Ask The Experts: What's Your Top Get-Healthy Tip?
Several dietitians said their top dos were all about portion control. Jill Weisenberger, MS, RD, CDE, says, “start pre-plating meats and starches, but serve fruits and vegetables family style. That way you have to get up for seconds of some foods, but others are within reaching distance.” Jessica Cox, RD advises folks to “…enjoy favorite foods but in smaller portions. You'll feel less deprived and find it easier to stick to your healthy eating goals.”
Of course when dining out controlling portions gets tough, so clinical dietitian Judy Franjieh, RD tells her clients “when going out to eat, box half your food BEFORE eating it -- that way you don't over eat.”
To lose weight, cutting calories is a must. Registered dietitian and ADA Spokesperson Marisa Moore encourages people to start their meal by filling up on the veggies. This leaves less room for the higher carb and calorie foods on the plate.
Heather Mangieri, a registered dietitian and private practitioner suggests rewarding success weekly. “I tell my clients to find their stickers or stars (like when we were kids and used sticker charts or got a gold star on our paper.) Maybe it’s a 10 minute chair massage, a magazine subscription or a new song downloaded onto the iPod.”
Kathleen Searles, MS, RD, LDN (a.k.a. The Lunchbox Nutritionist) tells folks to “start planning ahead about where and what you will eat so that you can make healthy food choices (which usually included my specialty of packing your own lunch and snack).” Leslie Schilling of Schilling Nutrition Therapy, LLC, says it best: “Plan ahead, even if just for 2 to 3 days — flying by the seat of your pants usually lands you in bigger pants!”
Another smart tip by registered dietitian Jessica Fishman Levinson is to “eat 3 meals and 1 or 2 snacks a day in order to keep your metabolism going, maintain blood sugar levels, and prevent becoming ravenous.”
Janel Ovrut reminds folks to start eating breakfast – it doesn’t have to be a big sit down meal. Even half a banana or a small handful of almonds first thing in the morning is enough to get your metabolism revved.
FoodNetwork.com's nutrition expert Dana Angelo White tells her clients to start cooking more -- it doesn't have to be fancy or gourmet, just simple and fresh.
"Start paying attention to 'serving sizes' on food labels to see how much you're really getting," says Bonnie Taub-Dix, author of Read It Before You Eat It and a weight-loss expert in New York. "So many of us skip to the 'calories' not realizing that the calories listed on the package may represent an unrealistic portion size."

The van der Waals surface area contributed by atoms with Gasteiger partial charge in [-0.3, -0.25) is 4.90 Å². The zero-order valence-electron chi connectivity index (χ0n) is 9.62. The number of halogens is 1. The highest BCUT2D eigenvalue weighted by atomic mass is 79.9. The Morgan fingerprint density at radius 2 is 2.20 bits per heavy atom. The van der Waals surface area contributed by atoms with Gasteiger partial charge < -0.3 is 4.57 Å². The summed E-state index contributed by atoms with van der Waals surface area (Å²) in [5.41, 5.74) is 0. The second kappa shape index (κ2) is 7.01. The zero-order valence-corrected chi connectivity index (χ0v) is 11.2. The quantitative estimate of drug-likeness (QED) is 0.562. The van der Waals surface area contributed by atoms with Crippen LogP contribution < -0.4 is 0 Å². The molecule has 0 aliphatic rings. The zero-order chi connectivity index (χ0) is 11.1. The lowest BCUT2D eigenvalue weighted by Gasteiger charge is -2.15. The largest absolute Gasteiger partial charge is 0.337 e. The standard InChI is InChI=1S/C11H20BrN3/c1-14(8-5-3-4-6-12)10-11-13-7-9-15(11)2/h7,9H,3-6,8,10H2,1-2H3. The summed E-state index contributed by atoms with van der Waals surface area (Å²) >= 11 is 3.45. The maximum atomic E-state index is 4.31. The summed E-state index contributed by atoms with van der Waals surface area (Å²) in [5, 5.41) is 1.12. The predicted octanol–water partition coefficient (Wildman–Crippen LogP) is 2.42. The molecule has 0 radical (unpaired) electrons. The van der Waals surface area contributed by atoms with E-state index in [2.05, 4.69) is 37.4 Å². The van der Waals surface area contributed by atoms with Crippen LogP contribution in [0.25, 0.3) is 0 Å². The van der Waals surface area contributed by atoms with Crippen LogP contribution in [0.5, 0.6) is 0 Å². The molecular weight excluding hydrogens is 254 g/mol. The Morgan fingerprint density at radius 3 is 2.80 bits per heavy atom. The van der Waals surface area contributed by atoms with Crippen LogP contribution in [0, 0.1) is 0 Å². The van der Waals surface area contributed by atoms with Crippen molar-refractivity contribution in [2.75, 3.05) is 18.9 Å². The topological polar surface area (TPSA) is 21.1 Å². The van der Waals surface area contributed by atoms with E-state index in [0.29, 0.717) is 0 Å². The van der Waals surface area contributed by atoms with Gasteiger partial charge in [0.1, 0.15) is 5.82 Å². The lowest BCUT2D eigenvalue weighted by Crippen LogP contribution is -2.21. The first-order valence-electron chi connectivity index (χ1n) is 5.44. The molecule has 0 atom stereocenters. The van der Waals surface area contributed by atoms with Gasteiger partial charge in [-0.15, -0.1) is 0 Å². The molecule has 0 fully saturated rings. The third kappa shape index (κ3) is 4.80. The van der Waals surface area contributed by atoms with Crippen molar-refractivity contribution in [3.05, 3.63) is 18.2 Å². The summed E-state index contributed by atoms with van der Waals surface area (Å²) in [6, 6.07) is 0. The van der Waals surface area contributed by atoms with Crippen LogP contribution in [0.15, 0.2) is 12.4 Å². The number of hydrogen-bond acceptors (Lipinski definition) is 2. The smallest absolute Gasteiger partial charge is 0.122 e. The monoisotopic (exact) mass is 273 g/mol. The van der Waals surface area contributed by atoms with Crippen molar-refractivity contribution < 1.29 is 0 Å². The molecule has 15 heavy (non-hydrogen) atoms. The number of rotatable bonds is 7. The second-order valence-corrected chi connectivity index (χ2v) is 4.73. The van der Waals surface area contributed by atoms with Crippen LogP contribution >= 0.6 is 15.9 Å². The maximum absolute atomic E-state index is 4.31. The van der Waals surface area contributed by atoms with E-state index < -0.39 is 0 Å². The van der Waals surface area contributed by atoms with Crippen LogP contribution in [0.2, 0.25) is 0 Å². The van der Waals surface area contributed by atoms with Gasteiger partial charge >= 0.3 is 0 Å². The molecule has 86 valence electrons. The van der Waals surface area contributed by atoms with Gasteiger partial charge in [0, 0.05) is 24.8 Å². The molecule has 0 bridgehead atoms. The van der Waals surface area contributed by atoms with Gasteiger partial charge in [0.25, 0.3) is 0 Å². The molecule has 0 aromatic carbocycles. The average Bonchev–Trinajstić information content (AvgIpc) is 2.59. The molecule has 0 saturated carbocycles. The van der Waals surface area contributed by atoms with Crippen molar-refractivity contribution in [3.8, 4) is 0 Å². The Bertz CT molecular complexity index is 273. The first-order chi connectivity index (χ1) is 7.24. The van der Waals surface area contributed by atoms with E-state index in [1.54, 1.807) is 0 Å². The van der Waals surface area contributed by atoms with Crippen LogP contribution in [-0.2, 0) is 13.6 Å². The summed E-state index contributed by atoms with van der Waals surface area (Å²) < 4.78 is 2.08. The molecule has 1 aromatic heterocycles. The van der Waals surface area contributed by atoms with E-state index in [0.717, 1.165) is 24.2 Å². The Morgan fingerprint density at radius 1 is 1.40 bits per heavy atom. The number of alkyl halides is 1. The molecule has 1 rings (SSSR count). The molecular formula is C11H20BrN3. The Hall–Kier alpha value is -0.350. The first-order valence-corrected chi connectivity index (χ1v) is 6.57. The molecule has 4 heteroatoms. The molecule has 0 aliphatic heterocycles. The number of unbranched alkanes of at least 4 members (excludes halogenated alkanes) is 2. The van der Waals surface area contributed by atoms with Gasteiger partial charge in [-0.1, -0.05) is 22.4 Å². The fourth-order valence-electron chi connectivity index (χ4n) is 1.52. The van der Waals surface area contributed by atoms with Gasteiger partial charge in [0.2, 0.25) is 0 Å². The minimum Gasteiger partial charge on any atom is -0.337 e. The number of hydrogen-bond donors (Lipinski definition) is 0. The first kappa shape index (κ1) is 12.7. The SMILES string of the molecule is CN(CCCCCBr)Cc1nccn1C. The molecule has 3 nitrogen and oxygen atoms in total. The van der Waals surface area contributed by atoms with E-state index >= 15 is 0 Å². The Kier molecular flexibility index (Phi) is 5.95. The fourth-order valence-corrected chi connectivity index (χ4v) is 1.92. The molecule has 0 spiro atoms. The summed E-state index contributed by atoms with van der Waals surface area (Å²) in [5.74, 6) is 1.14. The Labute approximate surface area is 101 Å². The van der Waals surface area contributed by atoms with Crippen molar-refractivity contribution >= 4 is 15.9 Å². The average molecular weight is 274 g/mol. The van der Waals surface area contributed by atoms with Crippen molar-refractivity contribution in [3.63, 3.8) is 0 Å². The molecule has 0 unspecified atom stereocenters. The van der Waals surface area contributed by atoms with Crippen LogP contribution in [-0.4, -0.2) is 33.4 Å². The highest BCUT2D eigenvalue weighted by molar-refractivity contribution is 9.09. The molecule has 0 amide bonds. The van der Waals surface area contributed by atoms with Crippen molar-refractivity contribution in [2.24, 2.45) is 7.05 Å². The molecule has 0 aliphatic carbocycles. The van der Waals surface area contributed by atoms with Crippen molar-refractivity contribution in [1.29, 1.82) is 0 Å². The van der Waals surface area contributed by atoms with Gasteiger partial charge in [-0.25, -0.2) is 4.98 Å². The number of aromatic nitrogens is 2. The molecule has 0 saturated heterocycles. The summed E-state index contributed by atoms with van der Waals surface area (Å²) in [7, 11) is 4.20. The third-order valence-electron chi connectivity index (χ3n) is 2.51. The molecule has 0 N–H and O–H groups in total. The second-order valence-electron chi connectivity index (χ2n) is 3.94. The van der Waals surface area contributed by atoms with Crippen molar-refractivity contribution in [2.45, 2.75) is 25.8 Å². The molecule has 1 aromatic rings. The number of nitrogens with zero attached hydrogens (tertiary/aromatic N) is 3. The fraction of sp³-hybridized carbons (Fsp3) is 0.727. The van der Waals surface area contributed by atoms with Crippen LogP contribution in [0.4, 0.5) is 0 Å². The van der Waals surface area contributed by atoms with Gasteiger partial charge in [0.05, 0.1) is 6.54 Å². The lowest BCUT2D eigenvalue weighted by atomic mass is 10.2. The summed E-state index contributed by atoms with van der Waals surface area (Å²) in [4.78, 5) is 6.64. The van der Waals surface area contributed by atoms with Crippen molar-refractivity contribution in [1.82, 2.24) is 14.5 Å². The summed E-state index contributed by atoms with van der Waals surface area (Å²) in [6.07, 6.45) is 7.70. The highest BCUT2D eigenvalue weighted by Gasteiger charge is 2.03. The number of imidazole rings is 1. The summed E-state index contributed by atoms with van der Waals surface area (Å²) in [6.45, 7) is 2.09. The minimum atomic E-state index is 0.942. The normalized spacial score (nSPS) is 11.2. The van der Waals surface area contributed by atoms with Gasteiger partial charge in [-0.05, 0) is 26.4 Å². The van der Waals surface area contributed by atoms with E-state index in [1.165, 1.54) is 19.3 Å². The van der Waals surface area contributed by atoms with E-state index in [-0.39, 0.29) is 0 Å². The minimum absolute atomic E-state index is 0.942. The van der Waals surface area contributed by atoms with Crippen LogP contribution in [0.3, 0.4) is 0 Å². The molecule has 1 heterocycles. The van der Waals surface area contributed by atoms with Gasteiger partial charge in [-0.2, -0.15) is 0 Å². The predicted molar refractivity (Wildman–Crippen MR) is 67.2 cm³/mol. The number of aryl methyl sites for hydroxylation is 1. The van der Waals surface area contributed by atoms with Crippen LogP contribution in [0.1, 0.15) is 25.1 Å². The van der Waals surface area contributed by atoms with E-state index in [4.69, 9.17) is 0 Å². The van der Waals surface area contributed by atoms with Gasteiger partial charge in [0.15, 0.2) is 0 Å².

Here's a fun tip by Elisa Zied, MS, RD, CDN, author of Nutrition At Your Fingertips: "When you've had enough food and are done eating, brush, floss, rinse with mouthwash or put on lipstick to signal the end of eating."
Food journaling is another "do" that registered dietitian Melissa Buczek suggests. "Write down what you eat daily, including when, where, how much and how you feel at all meals and snacks," she says. "It's a powerful tool that allows you to stay accountable and increase awareness of your daily habits.”
You can’t deny the importance of vegetables in a healthy diet. Grocery store dietitian Jessica Dugan tells folks to start enjoying more vegetables. "There are so many ways to add vegetables into your diet: try them in stir-fry, soup, omelets, pasta, tossed into whole grains or rice, on a sandwich, salads or roast them to bring out their rich and savory flavors," she says. "Every time you eat, try to think of a way to add to your meal."
Eating better doesn't mean eating boring, and that's why several dietitians suggested experimenting with new foods. Nutrition consultant Susan Moores, MS RD says to “add one new food to your grocery cart every week (one you’ve never tried before). It gives you a chance to discover… new flavors, new favorites, more fun.”
If you’re looking to jazz up your snacks, VP of Health Content at Alere Heather S. Zeitz, RD has the answer. "Get out of the banana, orange, apple rut!" she says. "Challenge yourself to try new fruits and vegetables each week. Go more slowly through the produce section and pick up something new each time. Ever try dipping Jicama instead of chips? Ever saute some broccolini?“
How often do you have family time? The more often, the better, says registered dietitian and certified diabetes educator Susan Weiner. "Plan to eat as a family at least three times each week! For some families eating together every night might not work, but family eating several times each week can improve communication and give you a chance to promote healthier food choices."
Check back next week for the top things dietitians tell their clients NOT to do.
Toby Amidor, MS, RD, CDN, is a registered dietitian and consultant who specializes in food safety and culinary nutrition. See Toby's full bio »